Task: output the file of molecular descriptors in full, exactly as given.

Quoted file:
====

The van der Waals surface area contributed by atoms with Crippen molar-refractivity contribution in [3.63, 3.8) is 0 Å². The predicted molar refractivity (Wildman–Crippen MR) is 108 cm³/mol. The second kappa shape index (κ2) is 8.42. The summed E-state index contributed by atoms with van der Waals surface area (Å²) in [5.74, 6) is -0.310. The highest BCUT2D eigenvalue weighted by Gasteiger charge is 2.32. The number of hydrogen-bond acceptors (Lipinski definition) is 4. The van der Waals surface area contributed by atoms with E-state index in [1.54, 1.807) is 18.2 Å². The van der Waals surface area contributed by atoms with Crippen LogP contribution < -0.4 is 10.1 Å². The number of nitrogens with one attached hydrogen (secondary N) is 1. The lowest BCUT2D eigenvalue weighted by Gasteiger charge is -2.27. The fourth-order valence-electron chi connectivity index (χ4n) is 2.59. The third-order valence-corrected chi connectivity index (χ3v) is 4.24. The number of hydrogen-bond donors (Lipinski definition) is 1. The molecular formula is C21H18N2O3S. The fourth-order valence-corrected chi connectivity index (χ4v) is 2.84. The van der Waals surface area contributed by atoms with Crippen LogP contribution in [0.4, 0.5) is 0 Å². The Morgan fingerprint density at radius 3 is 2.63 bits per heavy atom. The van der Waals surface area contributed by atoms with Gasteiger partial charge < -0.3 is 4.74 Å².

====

The van der Waals surface area contributed by atoms with Crippen molar-refractivity contribution in [3.63, 3.8) is 0 Å². The predicted molar refractivity (Wildman–Crippen MR) is 108 cm³/mol. The second kappa shape index (κ2) is 8.42. The summed E-state index contributed by atoms with van der Waals surface area (Å²) in [5.74, 6) is -0.310. The highest BCUT2D eigenvalue weighted by Gasteiger charge is 2.32. The number of hydrogen-bond acceptors (Lipinski definition) is 4. The van der Waals surface area contributed by atoms with E-state index in [1.54, 1.807) is 18.2 Å². The van der Waals surface area contributed by atoms with Crippen LogP contribution < -0.4 is 10.1 Å². The number of nitrogens with one attached hydrogen (secondary N) is 1. The lowest BCUT2D eigenvalue weighted by Gasteiger charge is -2.27. The fourth-order valence-electron chi connectivity index (χ4n) is 2.59. The third-order valence-corrected chi connectivity index (χ3v) is 4.24. The number of hydrogen-bond donors (Lipinski definition) is 1. The molecular formula is C21H18N2O3S. The fourth-order valence-corrected chi connectivity index (χ4v) is 2.84. The van der Waals surface area contributed by atoms with Crippen LogP contribution in [0.4, 0.5) is 0 Å². The Morgan fingerprint density at radius 3 is 2.63 bits per heavy atom. The van der Waals surface area contributed by atoms with Gasteiger partial charge < -0.3 is 4.74 Å².